Several one-category drought degradations were noted during the U.S. Drought Monitor week, according to the latest report released Thursday.
This week's Drought Montior author Eric Luebehusen of the U.S. Department of Agriculture says precipitation was mainly confined to the drought-free areas of the eastern U.S as drought persisted or intensified across the west.
One-category degradations were noted along the eastern portions of Nebraska and Kansas, edging into the western portions of Iowa and Missouri. Improvements appeared in Idaho, Illinois, southern Oklahoma and northwestern Arkansas.
Colder- and drier-than-normal conditions prevailed across much of the Midwest. A drying trend was noticeable in central Missouri and southeastern Wisconsin.
Increasingly dry conditions were also noted in central and eastern Nebraska as well as western Iowa, where moderate drought was introduced to account for 90-day precipitation totals less than 30% of normal.
Warm, dry weather prevailed on the central Plains, intensifying drought while accelerating winter crops out of dormancy, Luebehusen says.
Warm conditions have increased water demands of the wheat crop, while strong winds rapidly dried topsoils and caused blowing dust. Consequently, extreme drought was expanded from southeastern Colorado into western Kansas.
A late winter storm generated widespread rain from northeastern Texas into eastern Oklahoma during the week, with totals topping 2 to 3 inches in the wettest locations, Luebehusen says. Consequently, some drought reduction was noted, particularly where rain was heaviest.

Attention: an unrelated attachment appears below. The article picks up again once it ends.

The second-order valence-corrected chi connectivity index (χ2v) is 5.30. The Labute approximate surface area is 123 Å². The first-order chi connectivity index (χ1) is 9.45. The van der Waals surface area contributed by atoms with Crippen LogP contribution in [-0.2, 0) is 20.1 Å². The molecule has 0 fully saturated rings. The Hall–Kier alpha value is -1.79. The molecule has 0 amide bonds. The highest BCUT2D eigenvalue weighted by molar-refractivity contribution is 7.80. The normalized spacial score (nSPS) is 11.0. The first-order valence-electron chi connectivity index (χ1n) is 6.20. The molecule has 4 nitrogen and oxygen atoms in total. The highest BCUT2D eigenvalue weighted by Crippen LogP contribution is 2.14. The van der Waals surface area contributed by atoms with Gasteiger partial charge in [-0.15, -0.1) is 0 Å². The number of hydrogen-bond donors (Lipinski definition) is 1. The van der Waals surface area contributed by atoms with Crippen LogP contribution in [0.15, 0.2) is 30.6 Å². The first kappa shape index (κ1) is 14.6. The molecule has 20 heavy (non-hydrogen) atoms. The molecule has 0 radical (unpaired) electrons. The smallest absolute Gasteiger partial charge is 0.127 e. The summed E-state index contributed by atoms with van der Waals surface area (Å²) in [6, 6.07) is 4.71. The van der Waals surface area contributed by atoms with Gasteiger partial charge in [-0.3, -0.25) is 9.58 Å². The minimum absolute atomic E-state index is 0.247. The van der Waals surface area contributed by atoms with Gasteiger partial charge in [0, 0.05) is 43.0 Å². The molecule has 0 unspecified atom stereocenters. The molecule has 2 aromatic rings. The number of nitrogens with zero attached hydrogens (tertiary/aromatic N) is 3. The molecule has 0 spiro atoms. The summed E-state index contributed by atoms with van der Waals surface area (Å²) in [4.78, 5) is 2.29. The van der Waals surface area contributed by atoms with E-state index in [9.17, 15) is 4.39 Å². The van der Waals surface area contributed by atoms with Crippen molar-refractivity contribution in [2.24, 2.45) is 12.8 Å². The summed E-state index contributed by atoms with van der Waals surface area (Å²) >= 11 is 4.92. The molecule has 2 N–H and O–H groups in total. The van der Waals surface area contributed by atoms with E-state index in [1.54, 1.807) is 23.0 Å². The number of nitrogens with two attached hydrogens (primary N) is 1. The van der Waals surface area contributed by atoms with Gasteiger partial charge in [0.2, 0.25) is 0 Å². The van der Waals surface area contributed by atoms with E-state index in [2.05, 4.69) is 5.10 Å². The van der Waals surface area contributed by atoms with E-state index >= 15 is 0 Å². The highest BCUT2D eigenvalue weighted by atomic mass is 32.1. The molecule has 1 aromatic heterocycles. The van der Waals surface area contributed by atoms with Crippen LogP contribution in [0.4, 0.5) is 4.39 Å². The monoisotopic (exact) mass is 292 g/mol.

On the back side of the storm, strong winds kept western Oklahoma and central and western Texas from much drought relief. Several large dust storms heightened the drought's impacts.
The benefits of the February and early-March precipitation rapidly diminished across California and the Southwest as unseasonable warmth and dryness increased water demands and depleted snowpacks, Luebehusen said.
In northern portions of the region, an influx of Pacific moisture generated rain and mountain snow from the Cascades into the northern Rockies. Most of the heavy precipitation fell outside of the region's drought areas, with totals in southwestern Oregon averaging up to 2 inches below the weekly norm.
A disappointing water year continued in the Southwest, with warm, dry weather quickly negating the benefits of the precipitation from February and early March across California and the Great Basin. Most notably, extreme drought returned to coastal areas north of San Francisco as well as the Sierra Nevada.
Severe drought expanded across southern Nevada, where water-year precipitation has averaged 40% to 60% of normal.